The documentary The Kid Stays in the Picture makes the ill-advised decision of providing a platform for Bob Evans to tell his own story, read from his autobiography, despite his goddawful mic skills. Not only does this skew the truth behind what ends up being a great story anyway; it also constantly reminds you that it could not have happened to a bigger schmuck. It’s a testament to just how unlikely & compelling Evans’s E! True Hollywood Story is on its own merits that the documentary remains intensely watchable throughout, despite the giant asshole it’s meant to mythologize constantly getting in the way. Evans was the Vice President of a NYC sportswear company before being “discovered” as an actor poolside in LA. He’ll be the first to admit that he was only a “half-assed” actor, cast entirely for his looks instead of his skills, but the few roles he landed gave his business-minded brain an unignorable hunger for the movie industry. He used the publicity generated from his unusual entry into Hollywood to maneuver his way into a position as producer for Paramount Pictures. At the time, the studio was struggling for survival as the 60s were dying out & younger audiences were desperate for the New Hollywood adrenaline that was soon to come. Evans helped drive this Hollywood revival, developing a string of smash cultural hits that revitalized his studio: Rosemary’s Baby, Love Story, The Godfather, Harold & Maude, Paper Moon, Chinatown, etc. According to Evans, he personally had to fight to make sure every picture survived, explaining to the studio why they needed Roman Polanski to direct, how Sicilian mobster films could possibly be a hit, and so on. You’d think he was the greatest genius of all time by the way he tells it, but that didn’t prevent him at all from succumbing to the downfalls of cocaine, lawsuits, criminal cases, and having romantic partners wooed by Steve McQueen that end all tragic Hollywood stories. He’s a lot more stingy with the details on those particular anecdotes, but they do color the credibility of his all-out success stories.

I’m being very hard on Evans here, but after listening to him philosophize about “dames,” “Pollacks,” and the differences between Sicilians & Jews for 90 minutes, I couldn’t help but think of him as tacky at best, a raging asshole at worst. The Kid Stays in the Picture is a special kind of vanity project that not only glorifies its subject as The Greatest Genius Who Ever Lived, but also operates as a sort of CliffsNotes advertisement for his autobiography by the same name. I suppose Evans is somewhat charming in his old-fashioned brand of assholery. At the very least, I appreciate the abrupt, ornery way the movie concludes with a “I’m still here, you fucks!” sentiment. Directors Brett Morgan & Nanette Burstein also do an excellent job of assembling archival footage & photographs, not only of Evans hamming it up for the press, but of backstage gems like Mia Farrow dancing in her Rosemary’s Baby costuming. Digital cinematography detailing Evans’s New Hollywood mansion unfortunately has a cheap, television-grade quality to it, but otherwise the doc has a fantastic collage-in-motion effect that matches its subject’s energy nicely. I especially admire the way it assumes the audience recognizes every film & celebrity referenced onscreen and uses their imagery for artistic effect without over-explaining their cultural significance. Really, the only problem with the film is Evans himself; he really could have used a hype man as a narrator to cut down on his monotone bravado. However, the story is too good to toss aside just because it details the life of a schmuck and a blowhard.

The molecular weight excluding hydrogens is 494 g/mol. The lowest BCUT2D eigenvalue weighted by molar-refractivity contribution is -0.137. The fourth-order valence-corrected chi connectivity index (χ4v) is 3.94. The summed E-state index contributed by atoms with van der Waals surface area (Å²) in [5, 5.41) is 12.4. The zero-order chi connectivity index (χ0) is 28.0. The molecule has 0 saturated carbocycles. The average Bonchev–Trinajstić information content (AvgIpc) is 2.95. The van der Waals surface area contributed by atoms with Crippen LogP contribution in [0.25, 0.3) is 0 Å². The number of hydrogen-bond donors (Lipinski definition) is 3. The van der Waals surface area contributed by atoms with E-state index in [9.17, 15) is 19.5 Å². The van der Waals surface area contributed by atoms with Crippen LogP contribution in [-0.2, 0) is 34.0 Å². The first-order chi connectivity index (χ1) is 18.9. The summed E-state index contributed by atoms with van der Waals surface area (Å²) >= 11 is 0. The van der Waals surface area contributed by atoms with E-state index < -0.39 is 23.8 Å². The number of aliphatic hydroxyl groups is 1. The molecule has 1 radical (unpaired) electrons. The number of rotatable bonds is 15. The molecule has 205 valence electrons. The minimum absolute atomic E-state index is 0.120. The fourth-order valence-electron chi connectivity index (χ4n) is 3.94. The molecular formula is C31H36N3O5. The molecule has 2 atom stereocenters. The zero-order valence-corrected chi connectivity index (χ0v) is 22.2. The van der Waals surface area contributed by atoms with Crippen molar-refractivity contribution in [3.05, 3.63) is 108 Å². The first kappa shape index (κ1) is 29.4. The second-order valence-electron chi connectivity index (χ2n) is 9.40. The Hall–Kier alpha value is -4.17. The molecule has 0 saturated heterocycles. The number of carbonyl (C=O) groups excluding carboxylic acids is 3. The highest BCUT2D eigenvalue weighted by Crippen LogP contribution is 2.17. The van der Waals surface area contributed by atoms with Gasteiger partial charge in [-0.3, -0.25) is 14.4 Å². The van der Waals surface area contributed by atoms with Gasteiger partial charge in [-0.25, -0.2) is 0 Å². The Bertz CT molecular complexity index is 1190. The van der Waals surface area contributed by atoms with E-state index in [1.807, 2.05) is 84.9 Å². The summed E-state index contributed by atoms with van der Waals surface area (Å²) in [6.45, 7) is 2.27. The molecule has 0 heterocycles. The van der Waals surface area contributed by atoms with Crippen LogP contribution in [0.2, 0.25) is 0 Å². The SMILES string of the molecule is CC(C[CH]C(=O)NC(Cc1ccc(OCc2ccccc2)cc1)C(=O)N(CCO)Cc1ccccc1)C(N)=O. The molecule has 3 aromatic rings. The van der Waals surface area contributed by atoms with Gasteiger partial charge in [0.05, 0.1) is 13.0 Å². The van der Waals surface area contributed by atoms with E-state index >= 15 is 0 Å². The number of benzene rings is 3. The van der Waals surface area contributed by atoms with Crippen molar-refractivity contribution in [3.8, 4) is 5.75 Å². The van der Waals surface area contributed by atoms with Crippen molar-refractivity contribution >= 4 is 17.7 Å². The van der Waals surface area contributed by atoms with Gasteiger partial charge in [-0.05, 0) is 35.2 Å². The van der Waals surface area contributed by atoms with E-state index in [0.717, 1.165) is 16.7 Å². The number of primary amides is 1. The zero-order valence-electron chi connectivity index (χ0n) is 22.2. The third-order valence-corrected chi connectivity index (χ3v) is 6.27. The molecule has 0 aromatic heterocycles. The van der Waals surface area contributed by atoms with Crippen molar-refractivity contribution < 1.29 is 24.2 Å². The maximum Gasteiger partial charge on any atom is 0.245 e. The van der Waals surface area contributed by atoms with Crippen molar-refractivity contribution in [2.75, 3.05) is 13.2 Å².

-Brandon Ledet

The Well-Intentioned Letdown of When John Waters Targeted the Art World

Starting with the mid-career course correction of Polyester, cult director John Waters had a kind of creative epiphany. In his earliest works of divine genius (Multiple Maniacs, Pink Flamingos, Female Trouble, etc.), the trash-dwelling provocateur gave life to insular freakshows of over-the-top Baltimore personalities, outsiders who were naturally exuding a punk rock nastiness when hippie feel-goodery still ruled the counterculture. Polyester and its suburban-set follow-ups (Hairspray, Cry-Baby, Serial Mom) found an even more subversive platform for his cinematic freaks, contrasting their outlandish trashiness with the supposedly more well-behaved sect of Proper Society. Hairspray & Cry-Baby were especially adept at exposing suburbia for being a sea of hateful, racist, close-minded assholes in a way that wouldn’t be apparent in more insular settings like Desperate Living‘s Mortville, where the weirdos keep to themselves. After four consecutive films exposed this suburban evil, however, Waters was in need of a new target. Mainstream commercial success had entirely changed his outsider status as a renegade filmmaker & a provocateur by the mid-90s. Waters found himself the toast of both the suburban monsters he’d lampooned for the better part of a decade and the art world snobs who enjoyed his early works for their supposed dedication to irony. With suburbia thoroughly skewered, the director fired off two successive films that targeted the ironic hipsters & mainstream moviegoers who fundamentally misunderstood his passions & his appeal. The intent was admirably calculated, but the results were . . . mixed.